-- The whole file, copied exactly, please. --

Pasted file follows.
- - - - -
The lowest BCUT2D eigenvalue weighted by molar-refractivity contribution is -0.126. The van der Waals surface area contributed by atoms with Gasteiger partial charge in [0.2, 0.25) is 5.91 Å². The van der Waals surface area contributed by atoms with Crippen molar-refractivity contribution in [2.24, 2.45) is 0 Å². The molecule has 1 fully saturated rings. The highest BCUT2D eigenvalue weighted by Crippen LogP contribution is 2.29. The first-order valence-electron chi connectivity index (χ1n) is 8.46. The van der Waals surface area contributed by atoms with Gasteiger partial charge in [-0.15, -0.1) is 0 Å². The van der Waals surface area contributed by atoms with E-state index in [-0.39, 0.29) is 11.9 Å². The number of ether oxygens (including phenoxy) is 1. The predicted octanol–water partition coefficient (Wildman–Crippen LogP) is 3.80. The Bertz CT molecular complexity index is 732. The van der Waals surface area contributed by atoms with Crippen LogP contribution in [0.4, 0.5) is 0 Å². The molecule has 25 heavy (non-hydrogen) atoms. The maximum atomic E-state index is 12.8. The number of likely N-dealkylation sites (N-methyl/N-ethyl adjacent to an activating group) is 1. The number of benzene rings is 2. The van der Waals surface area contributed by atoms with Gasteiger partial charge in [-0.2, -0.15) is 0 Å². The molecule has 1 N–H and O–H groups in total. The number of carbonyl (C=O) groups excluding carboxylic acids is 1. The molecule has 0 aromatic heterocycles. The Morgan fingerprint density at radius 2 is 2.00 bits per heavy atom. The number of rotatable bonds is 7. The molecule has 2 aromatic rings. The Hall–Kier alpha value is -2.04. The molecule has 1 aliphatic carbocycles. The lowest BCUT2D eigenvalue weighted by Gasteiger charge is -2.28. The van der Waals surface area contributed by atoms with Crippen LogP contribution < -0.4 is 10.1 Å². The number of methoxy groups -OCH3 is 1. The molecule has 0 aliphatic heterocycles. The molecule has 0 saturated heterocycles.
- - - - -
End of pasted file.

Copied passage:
The lowest BCUT2D eigenvalue weighted by molar-refractivity contribution is -0.126. The van der Waals surface area contributed by atoms with Gasteiger partial charge in [0.2, 0.25) is 5.91 Å². The van der Waals surface area contributed by atoms with Crippen molar-refractivity contribution in [2.24, 2.45) is 0 Å². The molecule has 1 fully saturated rings. The highest BCUT2D eigenvalue weighted by Crippen LogP contribution is 2.29. The first-order valence-electron chi connectivity index (χ1n) is 8.46. The van der Waals surface area contributed by atoms with Gasteiger partial charge in [-0.15, -0.1) is 0 Å². The van der Waals surface area contributed by atoms with E-state index in [-0.39, 0.29) is 11.9 Å². The number of ether oxygens (including phenoxy) is 1. The predicted octanol–water partition coefficient (Wildman–Crippen LogP) is 3.80. The Bertz CT molecular complexity index is 732. The van der Waals surface area contributed by atoms with Crippen LogP contribution in [0.4, 0.5) is 0 Å². The molecule has 25 heavy (non-hydrogen) atoms. The maximum atomic E-state index is 12.8. The number of likely N-dealkylation sites (N-methyl/N-ethyl adjacent to an activating group) is 1. The number of benzene rings is 2. The van der Waals surface area contributed by atoms with Gasteiger partial charge in [-0.2, -0.15) is 0 Å². The molecule has 1 N–H and O–H groups in total. The number of carbonyl (C=O) groups excluding carboxylic acids is 1. The molecule has 0 aromatic heterocycles. The Morgan fingerprint density at radius 2 is 2.00 bits per heavy atom. The number of rotatable bonds is 7. The molecule has 2 aromatic rings. The Hall–Kier alpha value is -2.04. The molecule has 1 aliphatic carbocycles. The lowest BCUT2D eigenvalue weighted by Gasteiger charge is -2.28. The van der Waals surface area contributed by atoms with Crippen LogP contribution < -0.4 is 10.1 Å². The number of methoxy groups -OCH3 is 1. The molecule has 0 aliphatic heterocycles. The molecule has 0 saturated heterocycles.